Tips for Securing Drainfield Inspection Ports

The ability to assess the soil treatment area or drainfield is another important part of system management
Tips for Securing Drainfield Inspection Ports
(Photo courtesy of Dick Blazer)

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To complete this series on installing for management, here are a few recommendations for providing access to the soil treatment or drainfield area. A key component of system management is to provide the ability to assess whether the soil treatment area or drainfield is accepting the effluent delivered. Again, many regulatory management programs require providing inspection ports in drainfield trenches or beds.

From a system management standpoint, this allows a quick way to see whether effluent is ponded in the system and what proportion of the system is being used. A number of years back, I remember recommending inspection ports in trenches. Some of the first installations resulted in what I would term “unsecured” inspection ports. They were easily extracted from the trench the first time the push-on cap was removed, rendering them useless.

The following are some guidelines for locating and securing inspection ports. They can be installed at both ends of the trench or bed. The pipe should extend to the bottom of the trench or bed. Holes should be drilled in the pipe up to the level of the top of the trench or bed. The pipe should extend from the top of the system to the ground surface or above. It should not be connected to distribution piping.

Many homeowners object to a bunch of pipes sticking above ground and they also seem to draw riding lawn mowers like magnets. An effective way to provide access is to bring them into a valve box at the surface. That way they are easily found and identifiable. Caps on the pipe should be screw-type. If slip or push-on caps are used, they should be slit on the side to allow easy removal.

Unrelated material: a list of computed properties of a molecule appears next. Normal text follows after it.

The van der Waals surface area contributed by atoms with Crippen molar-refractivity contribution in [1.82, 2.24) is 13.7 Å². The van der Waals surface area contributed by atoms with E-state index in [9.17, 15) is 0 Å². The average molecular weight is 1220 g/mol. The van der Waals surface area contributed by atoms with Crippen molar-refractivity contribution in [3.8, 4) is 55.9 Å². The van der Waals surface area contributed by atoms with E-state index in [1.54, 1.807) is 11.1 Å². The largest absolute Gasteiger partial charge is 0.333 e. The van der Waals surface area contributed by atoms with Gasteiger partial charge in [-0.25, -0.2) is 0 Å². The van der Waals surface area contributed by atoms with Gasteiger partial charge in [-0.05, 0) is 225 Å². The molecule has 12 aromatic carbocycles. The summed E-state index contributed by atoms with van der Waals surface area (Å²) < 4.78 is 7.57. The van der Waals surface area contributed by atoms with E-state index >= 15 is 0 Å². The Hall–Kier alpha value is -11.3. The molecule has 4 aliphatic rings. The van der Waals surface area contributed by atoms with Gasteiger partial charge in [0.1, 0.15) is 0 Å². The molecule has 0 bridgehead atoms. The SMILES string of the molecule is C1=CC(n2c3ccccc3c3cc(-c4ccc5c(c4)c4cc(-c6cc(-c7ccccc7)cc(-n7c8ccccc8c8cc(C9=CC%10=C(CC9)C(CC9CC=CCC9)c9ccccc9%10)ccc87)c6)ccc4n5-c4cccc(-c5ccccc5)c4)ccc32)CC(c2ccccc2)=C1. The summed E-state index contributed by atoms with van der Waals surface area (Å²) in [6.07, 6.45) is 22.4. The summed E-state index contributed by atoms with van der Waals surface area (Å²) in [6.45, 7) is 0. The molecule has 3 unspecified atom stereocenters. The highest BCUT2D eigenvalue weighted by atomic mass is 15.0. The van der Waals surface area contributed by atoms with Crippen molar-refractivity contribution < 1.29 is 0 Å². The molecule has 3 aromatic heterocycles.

There are three primary ways the inspection ports can be secured in rock systems. They can be anchored using a 12- to 18-inch section of rebar, a pipe tee created at the bottom of the pipe, or using and anchoring a toilet flange at the bottom of the pipe. The goal is to securely anchor the inspection port so it does not move around or get accidently removed when accessed. It also ensures a consistent measurement of liquid depth.

For chamber systems, the pipe is attached to the chamber at the port location provided with stainless steel screws. In the chamber, the pipe extends to the infiltrative surface and is perforated to allow an accurate measure of liquid depth. For any proprietary products, remember to follow the manufacturer’s instructions.

About the author 
Jim Anderson is connected with the University of Minnesota onsite wastewater treatment education program and is an emeritus professor in the university’s Department of Soil Water and Climate. Send him questions about septic system maintenance and operation by email to

This article is part of a series about designing and installing onsite septic systems with future management in mind:


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